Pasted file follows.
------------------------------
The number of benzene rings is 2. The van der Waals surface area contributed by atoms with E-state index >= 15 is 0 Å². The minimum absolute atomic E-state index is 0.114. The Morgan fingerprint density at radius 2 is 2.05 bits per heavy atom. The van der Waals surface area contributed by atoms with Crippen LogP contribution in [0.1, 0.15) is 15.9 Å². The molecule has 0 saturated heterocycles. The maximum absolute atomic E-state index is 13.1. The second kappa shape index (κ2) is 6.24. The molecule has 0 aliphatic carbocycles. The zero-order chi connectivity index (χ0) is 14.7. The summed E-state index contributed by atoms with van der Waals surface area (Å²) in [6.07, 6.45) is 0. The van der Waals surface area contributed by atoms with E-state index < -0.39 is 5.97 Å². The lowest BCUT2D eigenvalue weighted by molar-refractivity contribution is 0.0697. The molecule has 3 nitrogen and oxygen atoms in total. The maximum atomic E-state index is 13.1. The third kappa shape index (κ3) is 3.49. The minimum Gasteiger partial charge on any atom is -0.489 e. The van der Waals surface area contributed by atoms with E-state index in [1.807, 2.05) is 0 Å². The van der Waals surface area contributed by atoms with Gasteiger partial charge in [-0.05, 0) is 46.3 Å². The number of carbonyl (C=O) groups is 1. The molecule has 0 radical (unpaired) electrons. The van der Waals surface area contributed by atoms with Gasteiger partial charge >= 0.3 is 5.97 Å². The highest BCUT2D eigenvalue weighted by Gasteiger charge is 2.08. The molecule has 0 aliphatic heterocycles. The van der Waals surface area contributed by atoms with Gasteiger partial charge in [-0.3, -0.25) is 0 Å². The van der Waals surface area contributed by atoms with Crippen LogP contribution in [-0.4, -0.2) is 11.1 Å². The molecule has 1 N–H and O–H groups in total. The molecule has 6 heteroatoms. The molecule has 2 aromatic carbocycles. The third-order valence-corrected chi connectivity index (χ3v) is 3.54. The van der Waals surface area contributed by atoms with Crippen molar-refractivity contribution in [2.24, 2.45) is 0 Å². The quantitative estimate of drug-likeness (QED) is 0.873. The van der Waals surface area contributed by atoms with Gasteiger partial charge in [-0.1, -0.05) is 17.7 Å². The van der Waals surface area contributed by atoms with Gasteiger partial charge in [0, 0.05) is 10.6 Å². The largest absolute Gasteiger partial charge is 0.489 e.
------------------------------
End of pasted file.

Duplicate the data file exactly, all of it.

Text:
The number of benzene rings is 2. The van der Waals surface area contributed by atoms with E-state index >= 15 is 0 Å². The minimum absolute atomic E-state index is 0.114. The Morgan fingerprint density at radius 2 is 2.05 bits per heavy atom. The van der Waals surface area contributed by atoms with Crippen LogP contribution in [0.1, 0.15) is 15.9 Å². The molecule has 0 saturated heterocycles. The maximum absolute atomic E-state index is 13.1. The second kappa shape index (κ2) is 6.24. The molecule has 0 aliphatic carbocycles. The zero-order chi connectivity index (χ0) is 14.7. The summed E-state index contributed by atoms with van der Waals surface area (Å²) in [6.07, 6.45) is 0. The van der Waals surface area contributed by atoms with E-state index < -0.39 is 5.97 Å². The lowest BCUT2D eigenvalue weighted by molar-refractivity contribution is 0.0697. The molecule has 3 nitrogen and oxygen atoms in total. The maximum atomic E-state index is 13.1. The third kappa shape index (κ3) is 3.49. The minimum Gasteiger partial charge on any atom is -0.489 e. The van der Waals surface area contributed by atoms with E-state index in [1.807, 2.05) is 0 Å². The van der Waals surface area contributed by atoms with Gasteiger partial charge in [-0.05, 0) is 46.3 Å². The number of carbonyl (C=O) groups is 1. The molecule has 0 radical (unpaired) electrons. The van der Waals surface area contributed by atoms with Gasteiger partial charge >= 0.3 is 5.97 Å². The highest BCUT2D eigenvalue weighted by Gasteiger charge is 2.08. The molecule has 0 aliphatic heterocycles. The van der Waals surface area contributed by atoms with Gasteiger partial charge in [-0.3, -0.25) is 0 Å². The van der Waals surface area contributed by atoms with Crippen LogP contribution in [-0.4, -0.2) is 11.1 Å². The molecule has 1 N–H and O–H groups in total. The molecule has 6 heteroatoms. The molecule has 2 aromatic carbocycles. The third-order valence-corrected chi connectivity index (χ3v) is 3.54. The van der Waals surface area contributed by atoms with Crippen molar-refractivity contribution in [2.24, 2.45) is 0 Å². The quantitative estimate of drug-likeness (QED) is 0.873. The van der Waals surface area contributed by atoms with Gasteiger partial charge in [-0.1, -0.05) is 17.7 Å². The van der Waals surface area contributed by atoms with Gasteiger partial charge in [0, 0.05) is 10.6 Å². The largest absolute Gasteiger partial charge is 0.489 e.